US 20020075285 A1 Abstract A computer graphics system efficiently implements a pixel zoom function. The graphics system includes a rasterizer designed to define a new zoomed (enlarged or reduced) raster image of a region in an original raster image having pixels defined in a coordinate system with orthogonal first and second axes (x,y), the region comprising a plurality of original pixels. The region to be zoomed can be modified differently along its x, y axes. In other words, the region may be enlarged (positive zoom) along one axis, while reduced (negative zoom) along the other axis, or either enlarged or reduced by different magnitudes (zoomX, zoomY) along the x, y axes. Furthermore, the zoom magnitudes may be integers (integer zoomX, integer zoomY) or floating point numbers (float zoomX, float zoomY). The rasterizer is designed to (1) determine a starting raster position for the zoomed raster image; (2) determine a first number of first pixels along the first axis for each row of the original pixels; and (3) determine, for each row of the original pixels, a second number of second pixels along the second axis for each column of the original pixels. A rendering mechanism associated with the pixel zoom system is designed to render the zoomed image based upon the starting raster position, the first numbers corresponding with the original pixel rows, the second numbers corresponding with the original pixel columns.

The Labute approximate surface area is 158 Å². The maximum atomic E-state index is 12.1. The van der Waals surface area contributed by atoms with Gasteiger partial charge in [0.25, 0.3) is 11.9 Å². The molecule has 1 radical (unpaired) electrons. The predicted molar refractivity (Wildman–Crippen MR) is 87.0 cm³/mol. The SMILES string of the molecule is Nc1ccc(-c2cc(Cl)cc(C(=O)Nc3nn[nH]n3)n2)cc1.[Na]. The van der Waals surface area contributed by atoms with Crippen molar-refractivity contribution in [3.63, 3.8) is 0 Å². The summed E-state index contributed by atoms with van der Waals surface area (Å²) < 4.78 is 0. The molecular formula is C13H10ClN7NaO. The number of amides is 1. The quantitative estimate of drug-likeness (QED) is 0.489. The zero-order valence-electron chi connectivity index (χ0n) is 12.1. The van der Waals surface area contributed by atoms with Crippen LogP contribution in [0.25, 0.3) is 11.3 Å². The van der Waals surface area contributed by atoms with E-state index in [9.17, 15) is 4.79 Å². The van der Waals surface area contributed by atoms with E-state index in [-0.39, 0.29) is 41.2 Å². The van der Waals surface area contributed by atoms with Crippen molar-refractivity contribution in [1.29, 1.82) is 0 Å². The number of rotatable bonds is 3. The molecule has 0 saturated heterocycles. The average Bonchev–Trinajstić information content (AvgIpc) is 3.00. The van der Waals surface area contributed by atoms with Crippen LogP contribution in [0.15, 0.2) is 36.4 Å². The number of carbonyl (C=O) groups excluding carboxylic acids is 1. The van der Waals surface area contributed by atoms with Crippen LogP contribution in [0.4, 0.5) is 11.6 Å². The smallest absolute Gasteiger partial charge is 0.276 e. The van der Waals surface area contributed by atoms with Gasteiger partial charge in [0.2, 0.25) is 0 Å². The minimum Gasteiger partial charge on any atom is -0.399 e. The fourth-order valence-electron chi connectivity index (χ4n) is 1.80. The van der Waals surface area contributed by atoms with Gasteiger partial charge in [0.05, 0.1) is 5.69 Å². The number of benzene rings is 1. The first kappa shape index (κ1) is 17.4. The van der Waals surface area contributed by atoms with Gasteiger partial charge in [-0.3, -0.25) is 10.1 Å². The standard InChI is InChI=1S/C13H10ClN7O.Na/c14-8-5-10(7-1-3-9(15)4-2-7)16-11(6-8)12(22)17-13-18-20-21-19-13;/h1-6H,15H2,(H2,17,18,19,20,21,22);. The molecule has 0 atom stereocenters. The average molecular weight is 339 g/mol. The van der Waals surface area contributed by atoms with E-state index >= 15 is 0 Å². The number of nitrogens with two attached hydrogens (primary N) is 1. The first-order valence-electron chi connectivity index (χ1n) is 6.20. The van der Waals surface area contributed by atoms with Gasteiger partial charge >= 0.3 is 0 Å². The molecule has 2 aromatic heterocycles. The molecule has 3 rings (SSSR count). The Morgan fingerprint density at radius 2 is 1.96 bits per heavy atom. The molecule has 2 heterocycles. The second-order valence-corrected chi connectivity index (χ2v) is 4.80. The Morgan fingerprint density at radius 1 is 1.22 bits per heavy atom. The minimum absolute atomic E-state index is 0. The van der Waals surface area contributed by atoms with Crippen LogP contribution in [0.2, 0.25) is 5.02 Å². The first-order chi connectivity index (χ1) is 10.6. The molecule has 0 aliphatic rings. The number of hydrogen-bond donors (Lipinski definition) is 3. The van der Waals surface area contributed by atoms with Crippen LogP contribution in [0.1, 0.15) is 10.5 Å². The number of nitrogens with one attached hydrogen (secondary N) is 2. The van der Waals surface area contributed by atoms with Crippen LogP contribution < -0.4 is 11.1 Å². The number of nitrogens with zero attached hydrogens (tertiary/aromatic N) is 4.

Claims(20) 1. A method for efficiently implementing a pixel zoom function in a computer graphics system, comprising the steps of:
(a) defining a zoomed image of a region in an original raster image having pixels defined in a coordinate system with orthogonal first and second axes, the region comprising a plurality of original pixels, by:
(1) determining a starting raster position for said zoomed raster image;
(2) determining a first number of first pixels along said first axis for each row of said original pixels; and
(3) for each row of said original pixels, determining a second number of second pixels along said second axis for each column of said original pixels; and
(b) rendering said zoomed image based upon said starting raster position, said first numbers corresponding with said original pixel rows, said second numbers corresponding with said original pixel columns. 2. The method of 3. The method of 4. The method of 5. The method of 6. The method of 7. The method of 8. The method of 9. The method of 10. The method of 11. The method of 12. The method of 13. A computer graphics system for efficiently implementing a pixel zoom function, comprising: